However he got there, Haldane succeeded fully in this goal — as indicated by a paragraph near the end of the essay which demonstrates that he hadn’t rejected holism at all, but had reconceived it as both more scientifically rigorous and more humanly relevant.
“We are only on the very fringe of the necessary investigations,” he wrote, “but it is becoming daily more plausible that our minds are physical realities acted on by the rest of the world and reacting on it. Our minds are processes which occur in our brains. Until recently it was quite impossible to see how the processes going on in thousands of millions of cells could possibly form a unity such as we find in our consciousness. We are now, however, discovering both in atoms and molecules properties of a system as a whole which cannot be located at any particular place in it. There is nothing in any way mystical about these properties. They can be very precisely measured and calculated. They are expressions of the fact that the various constituents of nature are much less isolated than was at one time thought.”
Haldane, however, was not the only person to blend holism with 1930’s radicalism and wind up at horizontalism. In the United States, holism had from the start possessed a more egalitarian aspect, exemplified by W.E. Ritter, who insisted in The Unity of the Organism that he considered his own popular and democratic ideals to be inseparable from his holistic understanding of nature.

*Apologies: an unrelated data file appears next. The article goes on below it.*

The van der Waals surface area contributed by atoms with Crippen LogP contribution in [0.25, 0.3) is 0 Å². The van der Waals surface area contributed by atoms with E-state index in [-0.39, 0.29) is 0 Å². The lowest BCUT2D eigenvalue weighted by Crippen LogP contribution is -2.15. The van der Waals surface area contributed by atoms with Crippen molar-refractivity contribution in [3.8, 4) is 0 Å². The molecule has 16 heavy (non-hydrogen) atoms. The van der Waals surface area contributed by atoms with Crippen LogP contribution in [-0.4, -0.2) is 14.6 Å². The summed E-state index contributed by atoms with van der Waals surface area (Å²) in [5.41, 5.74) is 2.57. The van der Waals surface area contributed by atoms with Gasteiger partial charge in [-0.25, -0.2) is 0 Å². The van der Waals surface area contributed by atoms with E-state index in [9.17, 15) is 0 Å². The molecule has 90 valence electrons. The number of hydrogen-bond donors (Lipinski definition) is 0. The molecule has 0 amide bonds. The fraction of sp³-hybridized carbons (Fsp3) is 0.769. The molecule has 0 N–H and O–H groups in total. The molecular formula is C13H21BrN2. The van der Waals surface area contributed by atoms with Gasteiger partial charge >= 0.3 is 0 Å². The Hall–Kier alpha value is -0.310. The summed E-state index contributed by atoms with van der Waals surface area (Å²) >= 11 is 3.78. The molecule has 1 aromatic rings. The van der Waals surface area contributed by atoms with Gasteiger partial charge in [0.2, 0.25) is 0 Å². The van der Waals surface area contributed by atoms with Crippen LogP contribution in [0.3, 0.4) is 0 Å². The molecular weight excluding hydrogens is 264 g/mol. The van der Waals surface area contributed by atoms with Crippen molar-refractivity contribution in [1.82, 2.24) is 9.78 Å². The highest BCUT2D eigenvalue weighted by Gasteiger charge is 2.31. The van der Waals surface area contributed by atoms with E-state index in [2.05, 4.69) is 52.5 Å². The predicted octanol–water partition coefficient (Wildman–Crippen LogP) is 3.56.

“No faith of mine is greater because none is rooted more deeply in my scientific philosophy,” he wrote, “than that in the ultimate triumph of popular, that is of democratic principles in all aspects of civilization. Indeed the facts — not the theories — of organic unity and integration which have dominated all my later work are the foundation of this faith.”
Ritter’s philosophy had a profound influence on a whole generation of California biologists, and when a young John Steinbeck took a course in marine biology at Stanford University in the summer of 1923, his teacher was one of Ritter’s own graduate students. Experts on Steinbeck’s works agree that his exposure to Ritter’s ideas during that course had a formative influence on his writing.
Steinbeck’s personal combination of holism and horizontalism is most evident in his celebrations of working-class and anti-fascist solidarity, but there’s an additional element — his abiding love of myth — which at times took his writing into a dimension that goes beyond either science or society.
This mythic dimension is nowhere more apparent than at the conclusion of The Grapes of Wrath (1939), where Tom Joad vanishes after telling his mother, “Maybe it’s like Casy says. A fellow ain’t got a soul of his own, just little piece of a big soul, the one big soul that belongs to everybody. . . . Then it don’t matter. I’ll be all around in the dark – I’ll be everywhere.”
In these words, we catch the precise moment of formation of a new association, in which holism and horizontalism, together with a hint of something transcending the hyper-individualism of democratic chaos, came together in one epitomal statement of higher possibility.
A listing of all my posts on the cycle of visions can be found here.
A general overview of the areas of interest covered at this blog can be found here.
A chronological listing of all entries at this blog, with brief descriptions, can be found here.